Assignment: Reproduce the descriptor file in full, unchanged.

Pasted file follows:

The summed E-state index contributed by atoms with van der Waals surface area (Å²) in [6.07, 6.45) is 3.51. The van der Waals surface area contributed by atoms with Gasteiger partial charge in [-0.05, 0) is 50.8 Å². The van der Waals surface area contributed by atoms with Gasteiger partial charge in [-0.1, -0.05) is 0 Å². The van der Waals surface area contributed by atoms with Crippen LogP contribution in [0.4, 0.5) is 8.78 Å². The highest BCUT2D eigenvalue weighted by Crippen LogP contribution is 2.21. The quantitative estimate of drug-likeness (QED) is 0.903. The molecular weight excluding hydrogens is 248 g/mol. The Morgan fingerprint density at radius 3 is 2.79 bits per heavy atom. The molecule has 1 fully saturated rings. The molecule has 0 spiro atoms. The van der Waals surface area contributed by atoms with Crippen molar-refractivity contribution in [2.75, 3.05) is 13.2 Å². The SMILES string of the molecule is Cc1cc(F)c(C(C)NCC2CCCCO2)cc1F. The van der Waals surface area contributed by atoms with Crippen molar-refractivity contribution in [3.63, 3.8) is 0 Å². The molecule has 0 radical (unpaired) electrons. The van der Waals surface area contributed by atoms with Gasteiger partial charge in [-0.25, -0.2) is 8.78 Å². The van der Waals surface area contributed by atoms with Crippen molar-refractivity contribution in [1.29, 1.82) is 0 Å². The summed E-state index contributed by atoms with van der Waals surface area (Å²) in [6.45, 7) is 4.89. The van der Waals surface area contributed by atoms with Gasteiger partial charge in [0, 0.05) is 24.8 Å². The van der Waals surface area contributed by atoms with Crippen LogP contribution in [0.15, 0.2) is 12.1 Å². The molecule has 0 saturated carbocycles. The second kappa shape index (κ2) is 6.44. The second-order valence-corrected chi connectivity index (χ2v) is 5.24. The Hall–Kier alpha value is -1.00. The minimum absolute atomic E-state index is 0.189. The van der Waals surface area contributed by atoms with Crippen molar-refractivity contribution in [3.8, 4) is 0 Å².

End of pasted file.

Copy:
The summed E-state index contributed by atoms with van der Waals surface area (Å²) in [6.07, 6.45) is 3.51. The van der Waals surface area contributed by atoms with Gasteiger partial charge in [-0.05, 0) is 50.8 Å². The van der Waals surface area contributed by atoms with Gasteiger partial charge in [-0.1, -0.05) is 0 Å². The van der Waals surface area contributed by atoms with Crippen LogP contribution in [0.4, 0.5) is 8.78 Å². The highest BCUT2D eigenvalue weighted by Crippen LogP contribution is 2.21. The quantitative estimate of drug-likeness (QED) is 0.903. The molecular weight excluding hydrogens is 248 g/mol. The Morgan fingerprint density at radius 3 is 2.79 bits per heavy atom. The molecule has 1 fully saturated rings. The molecule has 0 spiro atoms. The van der Waals surface area contributed by atoms with Crippen molar-refractivity contribution in [2.75, 3.05) is 13.2 Å². The SMILES string of the molecule is Cc1cc(F)c(C(C)NCC2CCCCO2)cc1F. The van der Waals surface area contributed by atoms with Crippen molar-refractivity contribution in [3.63, 3.8) is 0 Å². The molecule has 0 radical (unpaired) electrons. The van der Waals surface area contributed by atoms with Gasteiger partial charge in [-0.25, -0.2) is 8.78 Å². The van der Waals surface area contributed by atoms with Crippen molar-refractivity contribution in [1.29, 1.82) is 0 Å². The summed E-state index contributed by atoms with van der Waals surface area (Å²) in [6.45, 7) is 4.89. The van der Waals surface area contributed by atoms with Gasteiger partial charge in [0, 0.05) is 24.8 Å². The van der Waals surface area contributed by atoms with Crippen LogP contribution in [0.15, 0.2) is 12.1 Å². The molecule has 0 saturated carbocycles. The second kappa shape index (κ2) is 6.44. The second-order valence-corrected chi connectivity index (χ2v) is 5.24. The Hall–Kier alpha value is -1.00. The minimum absolute atomic E-state index is 0.189. The van der Waals surface area contributed by atoms with Crippen molar-refractivity contribution in [3.8, 4) is 0 Å².